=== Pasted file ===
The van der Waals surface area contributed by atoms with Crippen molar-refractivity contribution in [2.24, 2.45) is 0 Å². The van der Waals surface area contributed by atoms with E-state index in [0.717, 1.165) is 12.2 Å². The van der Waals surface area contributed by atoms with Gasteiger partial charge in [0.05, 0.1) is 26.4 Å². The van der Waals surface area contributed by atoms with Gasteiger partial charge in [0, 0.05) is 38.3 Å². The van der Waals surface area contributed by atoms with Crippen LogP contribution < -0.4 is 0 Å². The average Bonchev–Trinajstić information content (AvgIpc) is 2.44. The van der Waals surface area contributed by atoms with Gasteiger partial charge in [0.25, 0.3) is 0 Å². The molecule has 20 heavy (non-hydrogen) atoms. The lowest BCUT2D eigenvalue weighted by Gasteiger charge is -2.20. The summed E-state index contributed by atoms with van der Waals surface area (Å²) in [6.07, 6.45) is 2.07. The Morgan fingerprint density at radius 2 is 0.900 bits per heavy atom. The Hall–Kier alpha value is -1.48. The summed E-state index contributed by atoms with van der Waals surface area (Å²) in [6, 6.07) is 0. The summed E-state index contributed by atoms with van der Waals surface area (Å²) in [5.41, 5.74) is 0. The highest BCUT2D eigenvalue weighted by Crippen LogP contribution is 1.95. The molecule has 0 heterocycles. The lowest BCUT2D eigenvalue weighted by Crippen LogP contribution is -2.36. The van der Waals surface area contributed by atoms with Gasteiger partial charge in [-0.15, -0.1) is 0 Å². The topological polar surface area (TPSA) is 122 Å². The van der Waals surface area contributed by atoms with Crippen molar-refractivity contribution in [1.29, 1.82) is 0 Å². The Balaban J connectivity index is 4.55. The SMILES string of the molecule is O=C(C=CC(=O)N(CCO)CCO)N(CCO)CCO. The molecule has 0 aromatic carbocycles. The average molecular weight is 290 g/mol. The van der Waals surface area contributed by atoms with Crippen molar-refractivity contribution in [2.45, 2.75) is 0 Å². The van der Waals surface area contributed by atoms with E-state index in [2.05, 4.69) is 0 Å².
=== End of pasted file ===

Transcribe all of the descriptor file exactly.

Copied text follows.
The van der Waals surface area contributed by atoms with Crippen molar-refractivity contribution in [2.24, 2.45) is 0 Å². The van der Waals surface area contributed by atoms with E-state index in [0.717, 1.165) is 12.2 Å². The van der Waals surface area contributed by atoms with Gasteiger partial charge in [0.05, 0.1) is 26.4 Å². The van der Waals surface area contributed by atoms with Gasteiger partial charge in [0, 0.05) is 38.3 Å². The van der Waals surface area contributed by atoms with Crippen LogP contribution < -0.4 is 0 Å². The average Bonchev–Trinajstić information content (AvgIpc) is 2.44. The van der Waals surface area contributed by atoms with Gasteiger partial charge in [0.25, 0.3) is 0 Å². The molecule has 20 heavy (non-hydrogen) atoms. The lowest BCUT2D eigenvalue weighted by Gasteiger charge is -2.20. The summed E-state index contributed by atoms with van der Waals surface area (Å²) in [6.07, 6.45) is 2.07. The Morgan fingerprint density at radius 2 is 0.900 bits per heavy atom. The Hall–Kier alpha value is -1.48. The summed E-state index contributed by atoms with van der Waals surface area (Å²) in [6, 6.07) is 0. The summed E-state index contributed by atoms with van der Waals surface area (Å²) in [5.41, 5.74) is 0. The highest BCUT2D eigenvalue weighted by Crippen LogP contribution is 1.95. The molecule has 0 heterocycles. The lowest BCUT2D eigenvalue weighted by Crippen LogP contribution is -2.36. The van der Waals surface area contributed by atoms with Gasteiger partial charge in [-0.15, -0.1) is 0 Å². The topological polar surface area (TPSA) is 122 Å². The van der Waals surface area contributed by atoms with Crippen molar-refractivity contribution in [1.29, 1.82) is 0 Å². The Balaban J connectivity index is 4.55. The SMILES string of the molecule is O=C(C=CC(=O)N(CCO)CCO)N(CCO)CCO. The molecule has 0 aromatic carbocycles. The average molecular weight is 290 g/mol. The van der Waals surface area contributed by atoms with Crippen molar-refractivity contribution in [2.45, 2.75) is 0 Å². The van der Waals surface area contributed by atoms with E-state index in [2.05, 4.69) is 0 Å².